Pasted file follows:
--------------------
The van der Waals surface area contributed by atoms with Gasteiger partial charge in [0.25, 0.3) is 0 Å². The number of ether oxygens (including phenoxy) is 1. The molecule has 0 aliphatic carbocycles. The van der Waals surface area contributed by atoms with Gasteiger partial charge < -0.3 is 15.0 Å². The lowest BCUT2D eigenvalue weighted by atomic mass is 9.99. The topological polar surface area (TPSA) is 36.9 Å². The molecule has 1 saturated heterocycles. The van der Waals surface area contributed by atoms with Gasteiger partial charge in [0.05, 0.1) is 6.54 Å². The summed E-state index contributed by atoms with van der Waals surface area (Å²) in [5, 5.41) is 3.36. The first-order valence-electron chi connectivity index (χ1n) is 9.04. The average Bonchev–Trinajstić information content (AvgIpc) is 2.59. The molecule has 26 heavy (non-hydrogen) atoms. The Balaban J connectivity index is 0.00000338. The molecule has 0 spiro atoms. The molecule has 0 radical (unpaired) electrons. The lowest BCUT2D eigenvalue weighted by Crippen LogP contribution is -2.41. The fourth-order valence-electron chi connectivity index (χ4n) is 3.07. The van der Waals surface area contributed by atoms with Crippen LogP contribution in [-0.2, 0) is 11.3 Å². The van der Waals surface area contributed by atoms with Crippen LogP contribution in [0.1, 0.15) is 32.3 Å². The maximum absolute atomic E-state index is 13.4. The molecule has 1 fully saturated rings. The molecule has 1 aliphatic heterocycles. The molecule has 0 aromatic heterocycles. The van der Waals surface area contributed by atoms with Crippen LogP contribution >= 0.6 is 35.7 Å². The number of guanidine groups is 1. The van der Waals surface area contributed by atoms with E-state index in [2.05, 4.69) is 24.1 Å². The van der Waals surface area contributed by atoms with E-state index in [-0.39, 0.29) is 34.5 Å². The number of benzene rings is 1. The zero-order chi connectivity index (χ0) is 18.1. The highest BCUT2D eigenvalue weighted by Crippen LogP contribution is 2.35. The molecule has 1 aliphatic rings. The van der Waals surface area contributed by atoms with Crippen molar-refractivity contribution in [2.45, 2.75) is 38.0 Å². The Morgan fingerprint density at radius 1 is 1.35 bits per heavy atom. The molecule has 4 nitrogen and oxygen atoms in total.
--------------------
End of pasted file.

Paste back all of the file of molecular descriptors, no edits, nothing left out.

The van der Waals surface area contributed by atoms with Gasteiger partial charge in [0.25, 0.3) is 0 Å². The number of ether oxygens (including phenoxy) is 1. The molecule has 0 aliphatic carbocycles. The van der Waals surface area contributed by atoms with Gasteiger partial charge < -0.3 is 15.0 Å². The lowest BCUT2D eigenvalue weighted by atomic mass is 9.99. The topological polar surface area (TPSA) is 36.9 Å². The molecule has 1 saturated heterocycles. The van der Waals surface area contributed by atoms with Gasteiger partial charge in [0.05, 0.1) is 6.54 Å². The summed E-state index contributed by atoms with van der Waals surface area (Å²) in [5, 5.41) is 3.36. The first-order valence-electron chi connectivity index (χ1n) is 9.04. The average Bonchev–Trinajstić information content (AvgIpc) is 2.59. The molecule has 26 heavy (non-hydrogen) atoms. The Balaban J connectivity index is 0.00000338. The molecule has 0 spiro atoms. The molecule has 0 radical (unpaired) electrons. The lowest BCUT2D eigenvalue weighted by Crippen LogP contribution is -2.41. The fourth-order valence-electron chi connectivity index (χ4n) is 3.07. The van der Waals surface area contributed by atoms with Crippen LogP contribution in [-0.2, 0) is 11.3 Å². The van der Waals surface area contributed by atoms with Crippen LogP contribution in [0.1, 0.15) is 32.3 Å². The maximum absolute atomic E-state index is 13.4. The molecule has 1 fully saturated rings. The molecule has 1 aliphatic heterocycles. The molecule has 0 aromatic heterocycles. The van der Waals surface area contributed by atoms with Crippen LogP contribution >= 0.6 is 35.7 Å². The number of guanidine groups is 1. The van der Waals surface area contributed by atoms with E-state index in [2.05, 4.69) is 24.1 Å². The van der Waals surface area contributed by atoms with E-state index in [-0.39, 0.29) is 34.5 Å². The number of benzene rings is 1. The zero-order chi connectivity index (χ0) is 18.1. The highest BCUT2D eigenvalue weighted by Crippen LogP contribution is 2.35. The molecule has 1 aliphatic rings. The van der Waals surface area contributed by atoms with Crippen molar-refractivity contribution in [2.45, 2.75) is 38.0 Å². The Morgan fingerprint density at radius 1 is 1.35 bits per heavy atom. The molecule has 4 nitrogen and oxygen atoms in total.